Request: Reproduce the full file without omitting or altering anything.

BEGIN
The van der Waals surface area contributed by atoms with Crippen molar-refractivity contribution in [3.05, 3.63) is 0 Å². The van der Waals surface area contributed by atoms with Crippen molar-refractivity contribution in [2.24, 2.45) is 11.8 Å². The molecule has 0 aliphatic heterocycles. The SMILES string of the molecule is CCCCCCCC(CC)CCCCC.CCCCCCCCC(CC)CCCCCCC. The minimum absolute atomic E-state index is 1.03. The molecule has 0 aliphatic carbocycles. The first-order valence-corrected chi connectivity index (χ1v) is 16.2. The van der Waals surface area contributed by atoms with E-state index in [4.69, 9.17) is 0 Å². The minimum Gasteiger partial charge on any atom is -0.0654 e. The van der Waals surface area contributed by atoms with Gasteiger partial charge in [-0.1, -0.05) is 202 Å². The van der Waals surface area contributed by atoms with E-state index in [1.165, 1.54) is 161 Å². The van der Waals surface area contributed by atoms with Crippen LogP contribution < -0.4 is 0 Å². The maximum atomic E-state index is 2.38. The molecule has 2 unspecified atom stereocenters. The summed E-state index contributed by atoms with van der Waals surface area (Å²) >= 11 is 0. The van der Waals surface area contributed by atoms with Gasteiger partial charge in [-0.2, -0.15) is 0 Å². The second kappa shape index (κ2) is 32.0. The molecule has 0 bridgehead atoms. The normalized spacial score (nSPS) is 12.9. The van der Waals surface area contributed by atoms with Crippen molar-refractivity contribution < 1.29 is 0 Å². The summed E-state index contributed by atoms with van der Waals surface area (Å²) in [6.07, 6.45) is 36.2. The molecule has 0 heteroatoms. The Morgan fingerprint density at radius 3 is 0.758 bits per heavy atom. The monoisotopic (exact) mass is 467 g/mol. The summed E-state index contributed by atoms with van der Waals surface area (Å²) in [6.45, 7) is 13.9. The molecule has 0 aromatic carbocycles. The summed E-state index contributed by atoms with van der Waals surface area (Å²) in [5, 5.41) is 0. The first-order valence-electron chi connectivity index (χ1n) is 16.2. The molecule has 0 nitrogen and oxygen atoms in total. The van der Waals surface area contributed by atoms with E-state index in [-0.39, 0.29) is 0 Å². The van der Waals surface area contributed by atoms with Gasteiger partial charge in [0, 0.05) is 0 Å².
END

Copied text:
The van der Waals surface area contributed by atoms with Crippen molar-refractivity contribution in [3.05, 3.63) is 0 Å². The van der Waals surface area contributed by atoms with Crippen molar-refractivity contribution in [2.24, 2.45) is 11.8 Å². The molecule has 0 aliphatic heterocycles. The SMILES string of the molecule is CCCCCCCC(CC)CCCCC.CCCCCCCCC(CC)CCCCCCC. The minimum absolute atomic E-state index is 1.03. The molecule has 0 aliphatic carbocycles. The first-order valence-corrected chi connectivity index (χ1v) is 16.2. The van der Waals surface area contributed by atoms with E-state index in [4.69, 9.17) is 0 Å². The minimum Gasteiger partial charge on any atom is -0.0654 e. The van der Waals surface area contributed by atoms with Gasteiger partial charge in [-0.1, -0.05) is 202 Å². The van der Waals surface area contributed by atoms with E-state index in [1.165, 1.54) is 161 Å². The van der Waals surface area contributed by atoms with Crippen LogP contribution < -0.4 is 0 Å². The maximum atomic E-state index is 2.38. The molecule has 2 unspecified atom stereocenters. The summed E-state index contributed by atoms with van der Waals surface area (Å²) >= 11 is 0. The van der Waals surface area contributed by atoms with Gasteiger partial charge in [-0.2, -0.15) is 0 Å². The second kappa shape index (κ2) is 32.0. The molecule has 0 bridgehead atoms. The normalized spacial score (nSPS) is 12.9. The van der Waals surface area contributed by atoms with Crippen molar-refractivity contribution < 1.29 is 0 Å². The summed E-state index contributed by atoms with van der Waals surface area (Å²) in [6.07, 6.45) is 36.2. The molecule has 0 heteroatoms. The Morgan fingerprint density at radius 3 is 0.758 bits per heavy atom. The monoisotopic (exact) mass is 467 g/mol. The summed E-state index contributed by atoms with van der Waals surface area (Å²) in [6.45, 7) is 13.9. The molecule has 0 aromatic carbocycles. The summed E-state index contributed by atoms with van der Waals surface area (Å²) in [5, 5.41) is 0. The first-order valence-electron chi connectivity index (χ1n) is 16.2. The molecule has 0 nitrogen and oxygen atoms in total. The van der Waals surface area contributed by atoms with E-state index in [-0.39, 0.29) is 0 Å². The van der Waals surface area contributed by atoms with Gasteiger partial charge in [0, 0.05) is 0 Å².